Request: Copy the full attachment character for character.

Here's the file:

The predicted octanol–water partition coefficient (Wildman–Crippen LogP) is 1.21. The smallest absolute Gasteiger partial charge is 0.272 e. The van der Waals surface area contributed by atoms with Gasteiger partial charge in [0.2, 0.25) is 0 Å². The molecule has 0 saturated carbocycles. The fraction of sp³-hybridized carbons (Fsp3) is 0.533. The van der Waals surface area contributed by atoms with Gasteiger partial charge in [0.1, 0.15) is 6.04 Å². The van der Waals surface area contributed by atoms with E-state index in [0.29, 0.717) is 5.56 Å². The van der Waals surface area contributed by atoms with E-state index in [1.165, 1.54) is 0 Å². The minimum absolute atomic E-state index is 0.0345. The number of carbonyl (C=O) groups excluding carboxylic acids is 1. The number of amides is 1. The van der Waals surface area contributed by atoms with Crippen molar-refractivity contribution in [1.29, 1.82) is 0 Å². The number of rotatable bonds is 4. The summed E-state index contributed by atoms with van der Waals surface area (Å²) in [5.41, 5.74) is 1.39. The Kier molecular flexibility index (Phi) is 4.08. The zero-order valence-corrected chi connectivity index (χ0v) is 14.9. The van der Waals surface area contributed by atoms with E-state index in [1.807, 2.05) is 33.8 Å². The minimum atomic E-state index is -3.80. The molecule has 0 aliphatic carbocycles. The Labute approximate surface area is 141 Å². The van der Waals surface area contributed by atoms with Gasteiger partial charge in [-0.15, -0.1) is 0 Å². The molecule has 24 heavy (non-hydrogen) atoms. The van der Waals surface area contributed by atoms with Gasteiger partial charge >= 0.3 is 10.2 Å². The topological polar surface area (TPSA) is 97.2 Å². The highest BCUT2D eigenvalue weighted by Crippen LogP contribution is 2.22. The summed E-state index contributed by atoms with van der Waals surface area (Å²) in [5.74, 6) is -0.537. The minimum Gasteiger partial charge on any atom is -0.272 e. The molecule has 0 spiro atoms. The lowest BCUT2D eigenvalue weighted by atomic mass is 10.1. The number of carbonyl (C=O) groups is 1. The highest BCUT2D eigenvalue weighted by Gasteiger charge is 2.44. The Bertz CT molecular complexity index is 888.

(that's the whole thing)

The predicted octanol–water partition coefficient (Wildman–Crippen LogP) is 1.21. The smallest absolute Gasteiger partial charge is 0.272 e. The van der Waals surface area contributed by atoms with Gasteiger partial charge in [0.2, 0.25) is 0 Å². The molecule has 0 saturated carbocycles. The fraction of sp³-hybridized carbons (Fsp3) is 0.533. The van der Waals surface area contributed by atoms with Gasteiger partial charge in [0.1, 0.15) is 6.04 Å². The van der Waals surface area contributed by atoms with E-state index in [0.29, 0.717) is 5.56 Å². The van der Waals surface area contributed by atoms with E-state index in [1.165, 1.54) is 0 Å². The minimum absolute atomic E-state index is 0.0345. The number of carbonyl (C=O) groups excluding carboxylic acids is 1. The number of amides is 1. The van der Waals surface area contributed by atoms with Crippen molar-refractivity contribution in [1.29, 1.82) is 0 Å². The number of rotatable bonds is 4. The summed E-state index contributed by atoms with van der Waals surface area (Å²) in [5.41, 5.74) is 1.39. The Kier molecular flexibility index (Phi) is 4.08. The zero-order valence-corrected chi connectivity index (χ0v) is 14.9. The van der Waals surface area contributed by atoms with E-state index in [1.807, 2.05) is 33.8 Å². The minimum atomic E-state index is -3.80. The molecule has 0 aliphatic carbocycles. The Labute approximate surface area is 141 Å². The van der Waals surface area contributed by atoms with Gasteiger partial charge in [-0.15, -0.1) is 0 Å². The molecule has 24 heavy (non-hydrogen) atoms. The van der Waals surface area contributed by atoms with Gasteiger partial charge >= 0.3 is 10.2 Å². The topological polar surface area (TPSA) is 97.2 Å². The highest BCUT2D eigenvalue weighted by Crippen LogP contribution is 2.22. The summed E-state index contributed by atoms with van der Waals surface area (Å²) in [5.74, 6) is -0.537. The minimum Gasteiger partial charge on any atom is -0.272 e. The molecule has 0 spiro atoms. The lowest BCUT2D eigenvalue weighted by atomic mass is 10.1. The number of carbonyl (C=O) groups is 1. The highest BCUT2D eigenvalue weighted by Gasteiger charge is 2.44. The Bertz CT molecular complexity index is 888.